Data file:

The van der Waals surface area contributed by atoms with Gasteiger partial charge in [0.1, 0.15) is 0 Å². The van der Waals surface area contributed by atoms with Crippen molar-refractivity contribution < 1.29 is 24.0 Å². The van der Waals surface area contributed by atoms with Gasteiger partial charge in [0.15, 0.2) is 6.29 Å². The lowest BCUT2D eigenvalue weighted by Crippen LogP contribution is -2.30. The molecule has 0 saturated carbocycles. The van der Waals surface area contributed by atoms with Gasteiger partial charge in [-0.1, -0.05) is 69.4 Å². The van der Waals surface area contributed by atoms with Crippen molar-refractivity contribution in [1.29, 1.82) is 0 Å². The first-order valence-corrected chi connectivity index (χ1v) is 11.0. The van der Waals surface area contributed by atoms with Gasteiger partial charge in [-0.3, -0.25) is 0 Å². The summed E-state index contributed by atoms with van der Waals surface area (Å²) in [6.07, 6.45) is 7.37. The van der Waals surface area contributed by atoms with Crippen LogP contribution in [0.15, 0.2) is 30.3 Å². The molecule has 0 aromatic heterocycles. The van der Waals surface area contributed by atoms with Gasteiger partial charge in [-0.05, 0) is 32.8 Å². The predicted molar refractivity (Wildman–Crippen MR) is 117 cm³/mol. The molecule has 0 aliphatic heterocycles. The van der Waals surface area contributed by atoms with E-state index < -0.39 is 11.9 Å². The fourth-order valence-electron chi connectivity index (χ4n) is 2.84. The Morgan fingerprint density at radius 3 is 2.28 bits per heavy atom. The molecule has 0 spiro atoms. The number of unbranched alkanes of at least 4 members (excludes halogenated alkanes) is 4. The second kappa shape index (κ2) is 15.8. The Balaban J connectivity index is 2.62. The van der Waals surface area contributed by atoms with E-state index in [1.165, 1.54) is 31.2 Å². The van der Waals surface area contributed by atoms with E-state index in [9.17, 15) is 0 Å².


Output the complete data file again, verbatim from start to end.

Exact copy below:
The van der Waals surface area contributed by atoms with Gasteiger partial charge in [0.1, 0.15) is 0 Å². The van der Waals surface area contributed by atoms with Crippen molar-refractivity contribution < 1.29 is 24.0 Å². The van der Waals surface area contributed by atoms with Gasteiger partial charge in [0.15, 0.2) is 6.29 Å². The lowest BCUT2D eigenvalue weighted by Crippen LogP contribution is -2.30. The molecule has 0 saturated carbocycles. The van der Waals surface area contributed by atoms with Gasteiger partial charge in [-0.1, -0.05) is 69.4 Å². The van der Waals surface area contributed by atoms with Crippen molar-refractivity contribution in [1.29, 1.82) is 0 Å². The first-order valence-corrected chi connectivity index (χ1v) is 11.0. The van der Waals surface area contributed by atoms with Gasteiger partial charge in [-0.3, -0.25) is 0 Å². The summed E-state index contributed by atoms with van der Waals surface area (Å²) in [6.07, 6.45) is 7.37. The van der Waals surface area contributed by atoms with Crippen LogP contribution in [0.15, 0.2) is 30.3 Å². The molecule has 0 aromatic heterocycles. The van der Waals surface area contributed by atoms with Gasteiger partial charge in [-0.05, 0) is 32.8 Å². The predicted molar refractivity (Wildman–Crippen MR) is 117 cm³/mol. The molecule has 0 aliphatic heterocycles. The van der Waals surface area contributed by atoms with E-state index < -0.39 is 11.9 Å². The fourth-order valence-electron chi connectivity index (χ4n) is 2.84. The Morgan fingerprint density at radius 3 is 2.28 bits per heavy atom. The molecule has 0 spiro atoms. The number of unbranched alkanes of at least 4 members (excludes halogenated alkanes) is 4. The second kappa shape index (κ2) is 15.8. The Balaban J connectivity index is 2.62. The van der Waals surface area contributed by atoms with E-state index in [1.165, 1.54) is 31.2 Å². The van der Waals surface area contributed by atoms with E-state index in [9.17, 15) is 0 Å².